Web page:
I recently had the luxury of attending a J.Boye Master Class titled ‘Successful Web Projects with Agile’. Together with 8 other participants we were guided through Agile Development best-practices and pitfalls by Agile gurus from London-based MMT Digital and Helsinki-based Codento.
The class was very fruitful and gave great insight into the hows and whys of the much hyped Agile project model. I came away with a few key findings, particularly in relation to choosing between agile and the more common waterfall models.
Choosing between Agile and Waterfall
Some key indicators to look at when choosing between these overall project models:
The amount of uncertainty in the project. A high level of uncertainty about the final deliverables, could indicate that agile is worth a try, since its’ process encourages exploration through iteration. If on the other hand the outcome is well defined and there is little room for changes along the way, then waterfall could perform better.
Availability of a product owner. Is a product owner available to answer questions, facilitate the process and avoid breakdowns? If not, then this will significantly hamper the agile process, leading to failed sprints and unclear overall vision. Better to fully spec the project in advance before pointing your boat towards the waterfall. For more on the functions expected of a product owner, see this excellent list.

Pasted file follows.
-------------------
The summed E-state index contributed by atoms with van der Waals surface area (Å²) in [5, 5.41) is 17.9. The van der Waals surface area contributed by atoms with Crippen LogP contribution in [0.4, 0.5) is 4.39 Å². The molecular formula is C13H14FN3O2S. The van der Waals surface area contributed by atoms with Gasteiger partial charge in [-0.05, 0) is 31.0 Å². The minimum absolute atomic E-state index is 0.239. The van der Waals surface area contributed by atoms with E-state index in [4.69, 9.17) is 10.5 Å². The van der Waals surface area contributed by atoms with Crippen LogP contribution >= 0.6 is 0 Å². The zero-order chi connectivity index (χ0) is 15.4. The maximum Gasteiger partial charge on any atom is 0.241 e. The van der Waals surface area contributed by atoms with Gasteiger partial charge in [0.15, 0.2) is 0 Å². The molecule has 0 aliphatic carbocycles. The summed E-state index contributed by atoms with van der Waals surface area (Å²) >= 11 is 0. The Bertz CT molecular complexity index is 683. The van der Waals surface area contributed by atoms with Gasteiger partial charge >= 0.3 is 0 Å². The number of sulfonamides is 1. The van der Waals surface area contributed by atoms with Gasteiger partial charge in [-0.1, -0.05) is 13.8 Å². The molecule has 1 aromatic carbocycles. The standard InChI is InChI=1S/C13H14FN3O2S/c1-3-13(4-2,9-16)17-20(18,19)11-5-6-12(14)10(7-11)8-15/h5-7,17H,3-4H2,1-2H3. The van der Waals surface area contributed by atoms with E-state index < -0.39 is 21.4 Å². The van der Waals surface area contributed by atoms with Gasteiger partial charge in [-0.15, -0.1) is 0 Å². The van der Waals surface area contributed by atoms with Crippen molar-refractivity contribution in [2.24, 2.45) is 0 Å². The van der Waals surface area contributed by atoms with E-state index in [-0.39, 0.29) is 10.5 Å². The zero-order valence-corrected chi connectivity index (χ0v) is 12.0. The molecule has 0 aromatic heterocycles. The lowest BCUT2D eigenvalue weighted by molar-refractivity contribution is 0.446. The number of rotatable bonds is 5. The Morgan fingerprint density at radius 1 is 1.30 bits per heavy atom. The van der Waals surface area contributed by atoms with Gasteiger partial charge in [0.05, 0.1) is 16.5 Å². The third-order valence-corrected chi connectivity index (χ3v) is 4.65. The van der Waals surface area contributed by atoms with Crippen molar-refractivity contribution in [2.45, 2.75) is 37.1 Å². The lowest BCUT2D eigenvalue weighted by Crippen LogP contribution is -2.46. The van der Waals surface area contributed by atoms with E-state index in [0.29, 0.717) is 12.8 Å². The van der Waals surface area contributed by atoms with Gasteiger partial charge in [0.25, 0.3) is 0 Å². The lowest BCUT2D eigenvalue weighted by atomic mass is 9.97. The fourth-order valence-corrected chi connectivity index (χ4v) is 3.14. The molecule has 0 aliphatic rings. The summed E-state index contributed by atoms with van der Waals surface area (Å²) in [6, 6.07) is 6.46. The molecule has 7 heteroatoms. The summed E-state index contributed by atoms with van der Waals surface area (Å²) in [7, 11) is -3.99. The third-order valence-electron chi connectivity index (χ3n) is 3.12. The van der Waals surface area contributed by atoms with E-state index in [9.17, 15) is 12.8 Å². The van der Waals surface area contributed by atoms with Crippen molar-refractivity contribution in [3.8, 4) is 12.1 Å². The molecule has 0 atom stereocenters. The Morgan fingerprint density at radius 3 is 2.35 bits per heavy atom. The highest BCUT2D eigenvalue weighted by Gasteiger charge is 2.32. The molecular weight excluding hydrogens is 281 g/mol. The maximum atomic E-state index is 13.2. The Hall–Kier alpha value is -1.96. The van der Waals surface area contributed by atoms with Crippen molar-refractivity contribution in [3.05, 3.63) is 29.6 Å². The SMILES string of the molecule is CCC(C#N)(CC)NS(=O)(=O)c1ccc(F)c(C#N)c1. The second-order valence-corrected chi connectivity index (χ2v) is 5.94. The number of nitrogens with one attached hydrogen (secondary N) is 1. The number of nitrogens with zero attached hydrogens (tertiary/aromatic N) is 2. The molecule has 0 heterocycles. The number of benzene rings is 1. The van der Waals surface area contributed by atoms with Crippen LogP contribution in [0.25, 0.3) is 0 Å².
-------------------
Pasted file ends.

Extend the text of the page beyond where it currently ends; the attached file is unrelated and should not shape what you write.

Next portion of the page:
The freedom to prioritise deliverables. Does the project allow for rearranging priorities, even deferring some deliverables to a later project? If so then this could indicate that agile is the way to go. If on the other hand the need-to list is set in stone, then waterfall is probably a better option.
Developers are empowered to make decisions. When working without 100-page specifications or the like, it is important that developers are able to make decisions on the ground, without waiting for authorisation from higher up. If you do not trust your team to make good decisions, then agile is pretty much no-go. Better to give them a detailed specification and hold them accountable to that.
Access to end users. Agile demands testing early and testing often. Not just code reviews, but direct end-user testing to gather feedback and learn along the way. If the product owner is unable to supply access to end-users then this puts a lot of pressure on the projects final stages. Often user-tests are carried out with the nearly-finished product, essentially making any findings little more than foot-notes and learnings for the next phase.
Company size matters
If you are a small company, it may not be realistic to dedicate developers 99% to a single project/sprint. Typically small companies find themselves juggling their precious resources between multiple projects, estimating new things and handling support. This fragmentation of tasks and ressources sets the team up for failing sprints, which can majorly impact the ability to effectively run an agile project. In this respect, agile development can be viewed as a luxury afforded dedicated teams, which typically means larger companies.